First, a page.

Even when he gets into the best possible areas, Marleau isn’t quite putting away chances like he did in his golden years. He is mostly untouched on top of Cory Schneider but cannot elevate the puck and makes the Devil goalie’s job easy.
In short, Patrick Marleau isn’t unlucky, Father Time is just catching up to him. At 35, his goal scoring days are running short. The unlucky argument runs on the idea that eventually the bounces will start going his way. Evidently, however, the bounces have already been on his side plenty this year. This isn’t the end of his career however. He’s got plenty to offer to the Sharks.
Patrick Marleau and His Changing Game
In all situations, Marleau’s scoring production is actually holding steady.
His power play production has increased to make up for a subpar even strength performance. 4 goals and 14 assists on the man advantage have kept his points per 60 at his typical range. His goals have taken a serious dip, sure. But at some point in his storied career they have to, right?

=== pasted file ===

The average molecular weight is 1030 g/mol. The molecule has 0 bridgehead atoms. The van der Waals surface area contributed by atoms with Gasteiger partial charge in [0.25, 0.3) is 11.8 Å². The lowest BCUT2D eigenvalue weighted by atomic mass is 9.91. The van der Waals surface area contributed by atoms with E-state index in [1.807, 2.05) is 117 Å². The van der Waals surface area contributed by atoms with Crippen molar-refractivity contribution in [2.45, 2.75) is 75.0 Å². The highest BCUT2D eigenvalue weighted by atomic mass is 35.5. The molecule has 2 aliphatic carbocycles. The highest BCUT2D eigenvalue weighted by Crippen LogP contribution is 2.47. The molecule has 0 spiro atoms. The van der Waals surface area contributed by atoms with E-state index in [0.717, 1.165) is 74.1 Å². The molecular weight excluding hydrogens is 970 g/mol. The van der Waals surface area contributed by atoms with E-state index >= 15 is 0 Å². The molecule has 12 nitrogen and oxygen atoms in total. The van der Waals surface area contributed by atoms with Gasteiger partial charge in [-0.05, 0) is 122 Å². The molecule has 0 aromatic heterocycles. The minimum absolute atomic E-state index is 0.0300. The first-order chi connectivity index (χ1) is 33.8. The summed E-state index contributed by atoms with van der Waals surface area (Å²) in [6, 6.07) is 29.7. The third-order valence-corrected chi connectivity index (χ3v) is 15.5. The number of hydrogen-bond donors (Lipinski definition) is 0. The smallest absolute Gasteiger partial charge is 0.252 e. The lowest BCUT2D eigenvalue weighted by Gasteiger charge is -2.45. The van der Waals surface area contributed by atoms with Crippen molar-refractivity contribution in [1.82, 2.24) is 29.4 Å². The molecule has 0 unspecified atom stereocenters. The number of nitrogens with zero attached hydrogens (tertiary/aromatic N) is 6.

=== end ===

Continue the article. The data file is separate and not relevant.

In the last few years, Joe Thornton has stopped shooting the puck. After 2008, Jumbo only got above 150 shots in a season once. Yet, Joe Thornton’s shooting percentage hasn’t dropped substantially. He hovers around the ten percent mark in his new style. This season has him at 13.2% but you have to take into account that nearly half of his goals are of the empty net variety.
The main problem with the “unlucky” argument is the idea that Marleau’s shooting percentage is a product of luck. If you shoot the puck enough, it should go in. Well, that’s just not the case. I can shoot a puck directly into Jonathan Quick’s chest 100 times and I won’t score five to ten times. I’d be surprised if I scored once in 500 tries. The fact is, Marleau’s shots just aren’t as good anymore. Check out the shooting percentage by zone for his last three seasons.
The red on the right chart implies more success scoring goals compared to the league average. Deeper green on the left is Marleau’s absolute scoring. 2 years ago, Patty made a living off scoring in the crease. Mind you, this was the season his percentage was at 11.3.